A savior who provides. John 14:22-31

Last will and testament 

John 14 is like the last will and testament of Jesus. 

A Last Will and Testament is a legal document where a person specifies their final wishes regarding their assets and specifies how they wish to provide for family members, friends, pets, and other organizations. 

Most standard in a will is what a person gives to their spouse and children. Millionaires have left vast fortunes to families, endowed scholarships at universities and donated to various philanthropic endeavors. People have given money to churches, charities, and communities. 

People have used wills to give to loved ones or to take a final jab at people with whom they had strained relationships. 

When the hotel heiress Leona Helmsley died in 2007, she entirely cut two of her grandchildren out of her will. For the other grandchildren, their inheritance was contingent upon them making regular visits to their father’s grave. And she left $12 million dollars to her dog, a Maltese named Trouble. 

When the comedian Jack Benny died in 1974, he had made a provision in his will that his widow was to receive a single long-stem red rose everyday for the rest of her life. She outlived him by nine years and received more than 3,000 roses. 

In John 14, we see the caring provision that Jesus made for his disciples and ultimately for the church.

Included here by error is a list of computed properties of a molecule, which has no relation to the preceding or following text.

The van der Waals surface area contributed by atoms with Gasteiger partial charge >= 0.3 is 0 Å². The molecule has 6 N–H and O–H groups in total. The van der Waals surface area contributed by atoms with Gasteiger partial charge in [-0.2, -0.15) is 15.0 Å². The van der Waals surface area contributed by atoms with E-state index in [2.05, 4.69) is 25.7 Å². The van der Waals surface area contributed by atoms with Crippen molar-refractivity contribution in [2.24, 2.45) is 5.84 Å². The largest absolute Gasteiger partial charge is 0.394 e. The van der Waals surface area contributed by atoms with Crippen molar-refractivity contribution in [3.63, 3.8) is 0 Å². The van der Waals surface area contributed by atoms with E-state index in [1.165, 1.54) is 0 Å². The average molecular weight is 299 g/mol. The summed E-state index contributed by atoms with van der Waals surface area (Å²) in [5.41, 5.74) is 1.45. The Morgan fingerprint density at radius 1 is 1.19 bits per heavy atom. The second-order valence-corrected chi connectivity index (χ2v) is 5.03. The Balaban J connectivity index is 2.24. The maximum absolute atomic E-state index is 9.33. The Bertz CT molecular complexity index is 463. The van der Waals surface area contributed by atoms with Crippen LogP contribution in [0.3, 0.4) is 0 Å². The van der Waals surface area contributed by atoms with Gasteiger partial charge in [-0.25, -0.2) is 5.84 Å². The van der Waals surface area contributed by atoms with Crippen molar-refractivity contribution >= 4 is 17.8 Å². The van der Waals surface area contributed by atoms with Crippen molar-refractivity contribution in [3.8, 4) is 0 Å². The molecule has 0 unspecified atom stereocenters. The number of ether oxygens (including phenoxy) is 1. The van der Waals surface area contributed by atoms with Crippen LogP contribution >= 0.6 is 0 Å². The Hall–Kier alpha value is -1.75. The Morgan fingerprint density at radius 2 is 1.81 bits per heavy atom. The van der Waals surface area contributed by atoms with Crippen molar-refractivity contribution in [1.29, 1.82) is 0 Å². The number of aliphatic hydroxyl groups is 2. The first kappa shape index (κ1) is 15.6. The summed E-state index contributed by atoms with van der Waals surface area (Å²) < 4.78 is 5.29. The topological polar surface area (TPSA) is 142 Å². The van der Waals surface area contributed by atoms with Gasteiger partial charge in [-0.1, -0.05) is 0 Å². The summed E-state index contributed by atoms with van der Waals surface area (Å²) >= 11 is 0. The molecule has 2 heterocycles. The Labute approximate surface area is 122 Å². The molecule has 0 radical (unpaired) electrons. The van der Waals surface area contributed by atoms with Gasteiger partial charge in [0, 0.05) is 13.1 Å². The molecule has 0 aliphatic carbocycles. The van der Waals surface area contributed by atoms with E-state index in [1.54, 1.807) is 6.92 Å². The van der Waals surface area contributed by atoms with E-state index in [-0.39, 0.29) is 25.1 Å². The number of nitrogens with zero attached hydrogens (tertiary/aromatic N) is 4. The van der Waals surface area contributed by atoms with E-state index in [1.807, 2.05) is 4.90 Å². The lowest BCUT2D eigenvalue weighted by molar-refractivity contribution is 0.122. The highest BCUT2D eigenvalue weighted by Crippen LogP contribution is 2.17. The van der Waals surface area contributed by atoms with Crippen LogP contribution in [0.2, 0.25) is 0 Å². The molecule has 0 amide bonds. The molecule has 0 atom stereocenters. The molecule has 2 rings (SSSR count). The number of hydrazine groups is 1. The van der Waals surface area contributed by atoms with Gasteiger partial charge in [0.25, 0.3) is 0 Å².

Jesus will highlight three provisions he’s made for his disciples, and ultimately for his church in John 14:22-31. 

  1. The Holy Spirit 

In John 14:21, Jesus says: 

Whoever has my commandments and keeps them, he it is who loves me. And he who loves me will be loved by my Father, and I will love him and manifest myself to him.

This prompts an apostle named Judas (but not the same Judas who betrayed Jesus to ask in verse 22: Judas (not Iscariot) said to him, “Lord, how is it that you will manifest yourself to us, and not to the world?” 

In verse 23, Jesus says: If anyone loves me, he will keep my word, and my Father will love him, and we will come to him and make our home with him. 

Jesus talks about obedience to him and keeping his word. And in answering, he says that Jesus and his Father will love the person who keeps his word and make their home with them. There’s some nuance here. 

In 14:16, Jesus has talked of giving a helper, advocate, counselor to his disciples. That is the Spirit.